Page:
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Gay Rights Activists Hold Silent Protest of Anti-Gay Laws

By Jeffrey Hess | Published 09 Jun 2014 03:56pm | comments
Todd Allen (center) and Dee Smathers (right)
Y'all means all. That's the new slogan of a group of gay rights activists who are calling on Governor Phil Bryant to vocally support their cause. MPB's Jeffrey Hess reports that the activists want Mississippi to recognize same-sex marriages performed in other states and pass an anti-discrimination law.
 
The activists held a silent protest outside the governor's mansion where they covered their mouths in black tape to symbolize Governor Bryant's silence on their call.
 
protest organizer Todd Allen says the Governor needs to take steps to make Mississippi a more welcoming place for gay people.
 
"We are asking him to make our climate better. And there are simply things to do you could advocate for non-discriminatory legislation for all state employees. You could recognize marriage outside of the state. There's simply things to do," Allen said.
 
Mississippi has a constitutional ban on gay marriage and does not legally recognize same-sex marriage performed in other states.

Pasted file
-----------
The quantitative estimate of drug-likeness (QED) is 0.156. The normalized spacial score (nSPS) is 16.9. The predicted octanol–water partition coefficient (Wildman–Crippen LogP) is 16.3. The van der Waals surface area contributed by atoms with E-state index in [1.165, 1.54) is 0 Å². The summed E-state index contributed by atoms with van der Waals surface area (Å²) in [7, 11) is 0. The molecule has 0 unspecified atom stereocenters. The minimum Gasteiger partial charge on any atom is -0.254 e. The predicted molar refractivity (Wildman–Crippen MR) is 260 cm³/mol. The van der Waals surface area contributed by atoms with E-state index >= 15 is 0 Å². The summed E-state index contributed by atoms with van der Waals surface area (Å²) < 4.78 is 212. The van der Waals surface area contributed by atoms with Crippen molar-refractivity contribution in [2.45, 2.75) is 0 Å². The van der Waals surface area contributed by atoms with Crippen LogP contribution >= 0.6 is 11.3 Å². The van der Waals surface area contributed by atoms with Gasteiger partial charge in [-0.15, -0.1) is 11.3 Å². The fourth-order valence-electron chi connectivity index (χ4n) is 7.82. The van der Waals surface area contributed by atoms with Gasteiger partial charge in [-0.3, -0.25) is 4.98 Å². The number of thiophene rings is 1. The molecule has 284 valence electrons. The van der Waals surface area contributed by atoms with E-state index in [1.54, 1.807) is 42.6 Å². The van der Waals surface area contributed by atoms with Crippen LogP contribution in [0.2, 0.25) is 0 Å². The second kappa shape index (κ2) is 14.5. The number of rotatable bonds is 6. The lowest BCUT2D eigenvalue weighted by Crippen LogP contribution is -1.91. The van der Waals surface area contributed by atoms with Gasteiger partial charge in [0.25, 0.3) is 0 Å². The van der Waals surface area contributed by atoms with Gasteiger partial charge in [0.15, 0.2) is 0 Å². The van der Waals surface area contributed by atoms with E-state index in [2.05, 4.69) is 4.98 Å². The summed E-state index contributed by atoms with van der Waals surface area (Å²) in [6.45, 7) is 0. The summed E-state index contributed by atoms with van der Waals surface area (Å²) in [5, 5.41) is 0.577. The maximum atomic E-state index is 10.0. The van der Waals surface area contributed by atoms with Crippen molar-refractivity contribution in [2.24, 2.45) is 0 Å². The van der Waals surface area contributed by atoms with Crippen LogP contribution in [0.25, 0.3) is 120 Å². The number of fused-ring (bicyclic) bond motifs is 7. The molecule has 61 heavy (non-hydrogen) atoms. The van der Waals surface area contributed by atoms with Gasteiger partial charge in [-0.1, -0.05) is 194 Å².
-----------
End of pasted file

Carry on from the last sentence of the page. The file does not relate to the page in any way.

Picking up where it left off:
That complicates matters for gay couples living in the state like 73-year old Dee Smathers.
 
Smathers married her partner of 28 years in Massachusetts last year. 
 
She says her wife works for the state but because the state does not recognize their marriage she cannot access benefits that are extended to heterosexual couples like health care.
 
"There's a stack of papers like this with wills, continuing powers of attorny, health care powers of attorny, everything you could think of. Trying to cover all the legal bases that just that one little piece of paper, that Mississippi marriage license would take care of," Smathers said. 
 
The activists plan to distribute 'y'all means all' stickers at the annual New York-Mississippi picnic where the governor is expected to attend. 
 
Governor Bryant responded in a written statment saying: "“Mississippi voters overwhelming voted for a constitutional amendment in 2004 defining marriage between a man and woman. I stand by the will of the Mississippi voters.”
 
SOC
 

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Todd Allen (center) and Dee Smathers (right)


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